Testifying witness said he could not remember what the defendant told him about the murder. The witness’s recorded interview with police is then played. Witness tells police Defendant told him he hit the victim with a bat 30 times. Section 115-10.1 requires that witness have personal knowledge of the crime being described and not just personal knowledge of the conversation about the crime. Supreme Court settled this issue apparently already settled by the appellate courts. Note: the inconsistent statement could not have been impeached by the State either because his testimony did not affirmatively damage the State’s case. See People v. Cruz, 162 Ill. 2d 314, 359-60 (1994). People v. Simpson    

[caption id="attachment_1466" align="alignleft" width="94"]Illinois Case Law | Illinois Criminal Law Ill. 1st Dist.[/caption]

 

Trial court erred in admitting highly prejudicial evidence of other crimes and failing to comply with Illinois Supreme Court Rule 431(b), conviction for stalking is reversed.

Other-crimes evidence is objectionable because a jury, upon hearing this evidence, might convict the defendant merely because it feels that the defendant is a bad person who deserves punishment. Even where other-crimes evidence is relevant for a permissible purpose, the circuit court must weigh the prejudicial effect of admitting the other-crimes evidence against its probative value. When facts concerning the uncharged criminal conduct are part of a continuing narrative of the charged criminal conduct, they do not concern separate, distinct, and unconnected crimes. The fight with the victim’s boyfriend was not connected to the stalking charge. The fight occurred 2 hours later and no contact with the stalking victim occurred. People v. McGee   

[caption id="attachment_1466" align="alignleft" width="94"]Illinois Case Law | Illinois Criminal Law Ill. 4th Dist.[/caption]

 

Does the silent witness theory of video evidence prevent a narration of what has been recorded including the identity of the defendant?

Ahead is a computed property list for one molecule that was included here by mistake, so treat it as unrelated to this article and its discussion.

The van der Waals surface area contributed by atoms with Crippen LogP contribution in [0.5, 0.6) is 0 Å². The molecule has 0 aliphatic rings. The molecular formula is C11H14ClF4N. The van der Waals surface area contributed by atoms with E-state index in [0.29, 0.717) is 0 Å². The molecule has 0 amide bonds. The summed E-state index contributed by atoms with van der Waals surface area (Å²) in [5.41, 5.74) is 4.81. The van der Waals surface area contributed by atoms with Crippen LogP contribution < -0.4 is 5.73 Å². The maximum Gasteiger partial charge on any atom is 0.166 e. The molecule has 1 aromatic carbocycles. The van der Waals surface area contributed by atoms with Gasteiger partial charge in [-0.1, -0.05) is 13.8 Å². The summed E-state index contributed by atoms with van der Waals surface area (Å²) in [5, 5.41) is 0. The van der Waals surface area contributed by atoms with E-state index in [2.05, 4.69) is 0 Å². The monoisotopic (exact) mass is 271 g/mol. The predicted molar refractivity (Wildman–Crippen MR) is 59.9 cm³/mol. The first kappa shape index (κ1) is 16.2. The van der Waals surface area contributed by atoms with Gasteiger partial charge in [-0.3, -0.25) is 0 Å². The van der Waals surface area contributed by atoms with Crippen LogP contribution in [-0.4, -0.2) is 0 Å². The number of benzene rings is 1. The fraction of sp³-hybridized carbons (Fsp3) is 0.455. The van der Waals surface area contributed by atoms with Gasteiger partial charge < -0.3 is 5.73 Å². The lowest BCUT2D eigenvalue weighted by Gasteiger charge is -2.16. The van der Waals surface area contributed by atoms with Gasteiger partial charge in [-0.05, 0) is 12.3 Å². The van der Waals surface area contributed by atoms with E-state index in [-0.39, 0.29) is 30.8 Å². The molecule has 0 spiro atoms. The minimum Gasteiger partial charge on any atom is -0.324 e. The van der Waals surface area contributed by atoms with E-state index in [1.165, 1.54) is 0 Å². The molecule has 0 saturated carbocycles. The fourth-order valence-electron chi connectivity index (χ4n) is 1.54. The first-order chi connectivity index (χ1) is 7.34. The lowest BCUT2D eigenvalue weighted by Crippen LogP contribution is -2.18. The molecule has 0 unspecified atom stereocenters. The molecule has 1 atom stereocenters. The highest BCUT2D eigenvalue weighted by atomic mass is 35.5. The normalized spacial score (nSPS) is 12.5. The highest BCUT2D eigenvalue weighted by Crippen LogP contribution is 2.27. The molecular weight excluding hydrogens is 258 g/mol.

A casino security employee testified that Defendant and a co-defendant were following the victim in the casino and followed him outside where the victim was robbed at gun-point. The video evidence was properly authenticated under the silent witness theory. Even though the security employee did not personally observe the video that was captured, he could still narrate what was recorded (including the identity of Defendant) because the security employee had some basis for concluding the witness is more likely to correctly identify the defendant from the videotape than the jury. In other words, a lay witness may testify regarding the identity of a person depicted in a surveillance video if there is some basis for concluding the witness is more likely to correctly identify the individual from the videotape than is the jury. The Fifth District has gone another way on this issue. They require a witness's appearance to be different at trial or if the image was unclear. People v. Mister  

[caption id="attachment_1466" align="alignleft" width="94"]Illinois Case Law | Illinois Criminal Law Ill. 3rd Dist.[/caption]

 

Trial juidge errored in admitting photographs of drug messages found near the drugs as other crimes evidence against the defendant; drug conviction reversed. 

Drugs, drug paraphernalia and several phones with drug messages are recovered after a search warrant is executed. Defendant and five other adults were present. For the purpose of establishing a proper foundation for admissibility, text messages are treated like any other form of documentary evidence. Here, the only evidence presented by the State to authenticate the text messages was the fact that the cell phone was found in the same house as defendant, albeit in a drawer in a common area, and the fact that some of the messages referred to, or were directed at, a person named "Charles." This was not sufficiet authentication. There were no cell phone records to indicate that the cell phone belonged to or had been used by defendant or anyone else at the residence; there was no eyewitness testimony to indicate that the cell phone belonged to or had been used by defendant or that the messages were being sent to defendant; and there were no identifying marks on the cell phone itself or on the cell phone's display screen to indicate that cell phone belonged to or had been used by defendant (other than possibly the references to "Charles" in the text messages).  People v. Watkins   

[caption id="attachment_1466" align="alignleft" width="94"]Illinois Case Law | Illinois Criminal Law Ill. 4th Dist.[/caption]

 

Police mixes all the drugs in one bag and send it to the lab that way.